Byers, J.A. 1992. Optimal fractionation and bioassay plans for isolation of synergistic chemicals: the subtractive-combination method. Journal of Chemical Ecology 18:1603-1621.


the above are results of program SUBTRACT.EXE, where column "N" has the number of initial fractions (3, 4, 5, or 6), column P:3 has the probabilities for all 3 synergists being in one fraction (based on N fractions and 3 synergists); column P:2+1 has the probabilities for 2 synergists being in one fraction and the third synergist being in any other fraction; column P:1+1+1 has the probabilities of all 3 synergists being in different fractions (this probability is higher with more fractions). The "Subtractive" column indicates how many bioassay tests would be expected to ensure isolation of all synergists using the initial fractionation plus a second fractionation (where each fraction is divided into the number of fractions equal to the number of compounds in that fraction) using the subtractive-combination method. It is apparent that that the "Additive" method (where all combinations of fractions are tested) requires many more tests to ensure isolation of synergists and therefore the additive-combination method is not as efficient.
Abstract-- Studies of chemical ecology of an organism are founded on the isolation and identification of a semiochemical, often comprised of two or more synergistic compounds (each synergist alone has little activity, but presented together they are bioactive). Chromatographic fractionation and bioassay methods of binary splitting, additive-combination, and subtractive-combination are compared for efficiency in isolating synergists. Formulas are derived for the latter two methods that calculate the expected number of bioassay tests required for isolation of from two to five synergists from biological extracts with any number of compounds, depending on the number of initial (major) chromatographic fractions. A computer program based on the formulas demonstrates the superiority of the subtractive-combination method. Simulations with the program were used to determine the optimal number of initial fractions for the additive- and subtractive-combination methods when isolating two to five synergists from extracts of from 25 to 1200 compounds. Methods of bioassay, isolation, identification, and field testing of semiochemicals are discussed.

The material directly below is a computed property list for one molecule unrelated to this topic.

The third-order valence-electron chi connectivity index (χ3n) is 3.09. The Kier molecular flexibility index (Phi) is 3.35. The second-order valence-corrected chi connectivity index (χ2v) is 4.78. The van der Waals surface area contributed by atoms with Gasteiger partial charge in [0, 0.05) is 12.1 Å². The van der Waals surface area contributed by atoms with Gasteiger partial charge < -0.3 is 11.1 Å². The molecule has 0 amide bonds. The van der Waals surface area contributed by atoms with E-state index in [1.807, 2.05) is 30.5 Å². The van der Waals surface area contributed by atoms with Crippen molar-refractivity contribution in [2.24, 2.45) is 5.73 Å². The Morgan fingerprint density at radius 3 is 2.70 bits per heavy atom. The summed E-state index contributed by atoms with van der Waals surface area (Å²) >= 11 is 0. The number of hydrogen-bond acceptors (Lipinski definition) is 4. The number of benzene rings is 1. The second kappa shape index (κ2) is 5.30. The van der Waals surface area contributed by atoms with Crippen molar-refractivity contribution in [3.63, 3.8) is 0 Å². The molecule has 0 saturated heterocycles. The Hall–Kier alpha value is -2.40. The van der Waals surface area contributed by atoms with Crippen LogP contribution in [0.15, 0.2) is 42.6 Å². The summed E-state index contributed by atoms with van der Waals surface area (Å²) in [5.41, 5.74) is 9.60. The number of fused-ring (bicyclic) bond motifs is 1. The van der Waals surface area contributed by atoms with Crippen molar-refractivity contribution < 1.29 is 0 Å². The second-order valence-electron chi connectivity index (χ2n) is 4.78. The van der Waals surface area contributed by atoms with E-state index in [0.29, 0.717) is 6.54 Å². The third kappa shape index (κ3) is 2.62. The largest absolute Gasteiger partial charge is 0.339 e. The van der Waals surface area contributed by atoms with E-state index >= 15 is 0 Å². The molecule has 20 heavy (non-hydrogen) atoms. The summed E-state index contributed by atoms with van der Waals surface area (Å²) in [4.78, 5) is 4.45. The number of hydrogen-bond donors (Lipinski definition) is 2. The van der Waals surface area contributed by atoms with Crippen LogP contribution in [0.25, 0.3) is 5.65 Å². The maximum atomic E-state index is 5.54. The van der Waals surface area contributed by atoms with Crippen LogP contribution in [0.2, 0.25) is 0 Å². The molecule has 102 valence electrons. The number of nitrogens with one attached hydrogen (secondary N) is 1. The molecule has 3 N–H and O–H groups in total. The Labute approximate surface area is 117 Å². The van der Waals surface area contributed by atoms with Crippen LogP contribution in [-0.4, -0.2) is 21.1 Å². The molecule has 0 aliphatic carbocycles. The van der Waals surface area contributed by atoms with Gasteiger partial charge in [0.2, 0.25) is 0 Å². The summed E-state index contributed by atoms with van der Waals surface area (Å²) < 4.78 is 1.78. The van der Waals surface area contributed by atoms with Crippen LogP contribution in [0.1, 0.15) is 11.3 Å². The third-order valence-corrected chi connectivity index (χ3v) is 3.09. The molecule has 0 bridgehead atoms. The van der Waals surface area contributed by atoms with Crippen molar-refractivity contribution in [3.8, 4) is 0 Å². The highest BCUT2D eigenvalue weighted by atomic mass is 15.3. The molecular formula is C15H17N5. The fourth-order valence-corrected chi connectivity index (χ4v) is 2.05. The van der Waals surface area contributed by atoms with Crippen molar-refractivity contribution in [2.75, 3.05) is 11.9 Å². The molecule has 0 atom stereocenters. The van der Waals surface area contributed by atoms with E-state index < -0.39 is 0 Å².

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Chemical Ecology